The Biggest Challenge a Younger Woman Would Never Expect When Dating an Older Man

My older man was cer­tainly hand­some, and always knew how to treat a lady. But as the years pro­gressed, he became some­thing else—tired. There was a 22-year age dif­fer­ence between us, and while his energy was good when he was in his late 40s, it had declined sig­nif­i­cantly by the time he was in his late 50s. At the time, I was in my mid 30s, and still rar­ing to go. Our dif­fer­ence in vital­ity caused con­tention between us.

After we started liv­ing together—eight years into our May-December relationship—his energy began wan­ing so much that it was get­ting hard to deal with. His idea of a good Sun­day was turn­ing on the tele­vi­sion and falling asleep to a ball game. Sun­day was my house­work and laun­dry day, so I would move between the bed­rooms upstairs to the liv­ing room down­stairs with bas­kets full of laun­dry, each time pass­ing this loud, snor­ing lump on the couch. As I’d look at him lying there, I’d get more infu­ri­ated every time. I tried to explain to myself that he was tired after a long week, but so was I.

When I had had enough of watch­ing him sleep, I’d wake him up and sug­gest that we go for a walk, out for a quick din­ner, or to the store—anything to get him to move. He’d admit that he didn’t have the energy, and would (some­times) do what I asked, but I would just end up hav­ing to deal with his cranky atti­tude the entire time.

I real­ize that this sce­nario could also very well take place in a rela­tion­ship with two similar-aged peo­ple, but the truth was that I could see his age was slow­ing him down—he was start­ing to act like an old man. We had been together almost 10 years, and although at first it didn’t bother me, our 22-year age dif­fer­ence now seemed to be blink­ing at me like a big, neon sign.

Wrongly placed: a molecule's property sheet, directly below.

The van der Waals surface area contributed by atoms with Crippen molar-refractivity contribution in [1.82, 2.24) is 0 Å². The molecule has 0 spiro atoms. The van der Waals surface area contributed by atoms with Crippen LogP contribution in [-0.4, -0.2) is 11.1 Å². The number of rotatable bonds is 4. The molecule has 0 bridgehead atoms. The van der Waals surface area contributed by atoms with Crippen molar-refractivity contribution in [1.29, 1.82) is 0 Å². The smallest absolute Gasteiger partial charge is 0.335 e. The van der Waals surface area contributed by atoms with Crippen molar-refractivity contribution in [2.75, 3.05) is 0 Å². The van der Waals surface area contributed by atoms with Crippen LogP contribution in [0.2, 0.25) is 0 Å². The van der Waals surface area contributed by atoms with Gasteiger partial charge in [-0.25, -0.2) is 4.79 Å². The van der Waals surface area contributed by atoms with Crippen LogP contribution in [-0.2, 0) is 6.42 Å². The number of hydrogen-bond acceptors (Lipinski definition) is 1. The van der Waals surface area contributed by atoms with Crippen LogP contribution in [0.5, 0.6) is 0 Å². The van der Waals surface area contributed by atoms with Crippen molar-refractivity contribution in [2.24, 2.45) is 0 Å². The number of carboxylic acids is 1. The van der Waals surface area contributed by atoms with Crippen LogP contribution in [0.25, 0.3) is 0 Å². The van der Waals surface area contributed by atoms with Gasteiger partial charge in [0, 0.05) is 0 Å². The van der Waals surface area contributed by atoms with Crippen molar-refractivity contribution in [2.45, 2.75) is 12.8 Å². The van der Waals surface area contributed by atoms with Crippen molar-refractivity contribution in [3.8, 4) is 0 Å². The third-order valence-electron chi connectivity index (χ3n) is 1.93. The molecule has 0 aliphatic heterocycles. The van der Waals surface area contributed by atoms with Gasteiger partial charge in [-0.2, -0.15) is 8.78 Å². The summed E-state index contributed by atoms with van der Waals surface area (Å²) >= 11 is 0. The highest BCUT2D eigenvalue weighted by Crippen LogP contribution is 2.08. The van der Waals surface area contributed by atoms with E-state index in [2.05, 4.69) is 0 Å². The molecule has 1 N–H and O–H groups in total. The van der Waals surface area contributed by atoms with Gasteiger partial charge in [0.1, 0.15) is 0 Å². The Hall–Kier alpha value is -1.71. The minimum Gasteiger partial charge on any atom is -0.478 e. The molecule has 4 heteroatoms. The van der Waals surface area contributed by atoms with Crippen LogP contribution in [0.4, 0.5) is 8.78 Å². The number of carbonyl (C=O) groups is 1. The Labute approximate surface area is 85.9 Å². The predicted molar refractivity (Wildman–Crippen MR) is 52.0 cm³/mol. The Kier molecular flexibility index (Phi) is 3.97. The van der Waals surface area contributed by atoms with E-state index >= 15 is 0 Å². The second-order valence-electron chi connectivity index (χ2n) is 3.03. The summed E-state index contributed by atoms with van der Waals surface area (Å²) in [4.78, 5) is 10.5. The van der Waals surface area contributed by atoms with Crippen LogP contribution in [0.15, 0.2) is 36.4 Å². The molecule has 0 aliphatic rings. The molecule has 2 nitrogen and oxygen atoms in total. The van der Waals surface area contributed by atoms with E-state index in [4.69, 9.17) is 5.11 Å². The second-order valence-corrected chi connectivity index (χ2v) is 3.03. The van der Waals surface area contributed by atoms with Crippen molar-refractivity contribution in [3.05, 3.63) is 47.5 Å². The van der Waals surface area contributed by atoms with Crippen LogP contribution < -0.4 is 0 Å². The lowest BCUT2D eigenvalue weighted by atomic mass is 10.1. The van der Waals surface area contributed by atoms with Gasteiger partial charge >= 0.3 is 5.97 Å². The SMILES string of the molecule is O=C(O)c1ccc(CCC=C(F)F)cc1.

I decided that I wanted to join a fit­ness club, and thought it would be fun if we joined together. I also had an ulte­rior motive. He had just done his yearly phys­i­cal and was diag­nosed with high blood pres­sure and high cho­les­terol, but he did not seem to be as con­cerned about improv­ing his health as I was. He was “too tired after work” to go to any sort of gym—and he cer­tainly did his best to dis­cour­age me from going on my own. I’d always hear, “Why would you want to go with­out me? Are you going shop­ping for a younger man who’s full of mus­cles? Is that what you want now?”

Always keep in mind that if your man is at least 20 years older than you are, there’s a good chance he will develop some health prob­lems long before you ever do. The health issues may be minor, but they could poten­tially change the entire rela­tion­ship game plan. He was tired, and I was nag­ging him. He put in a heavy work week, but I worked 40 hours a week, too. He wanted the couch, and I just wanted him to be with me.

We love our older men, but chances are you’ll find they get tired faster and sooner than you’ll want them to. So, you either have to start join­ing him on the couch, or real­ize that you have a lot more liv­ing to do, and it may just have to be with­out your couch potato of a man.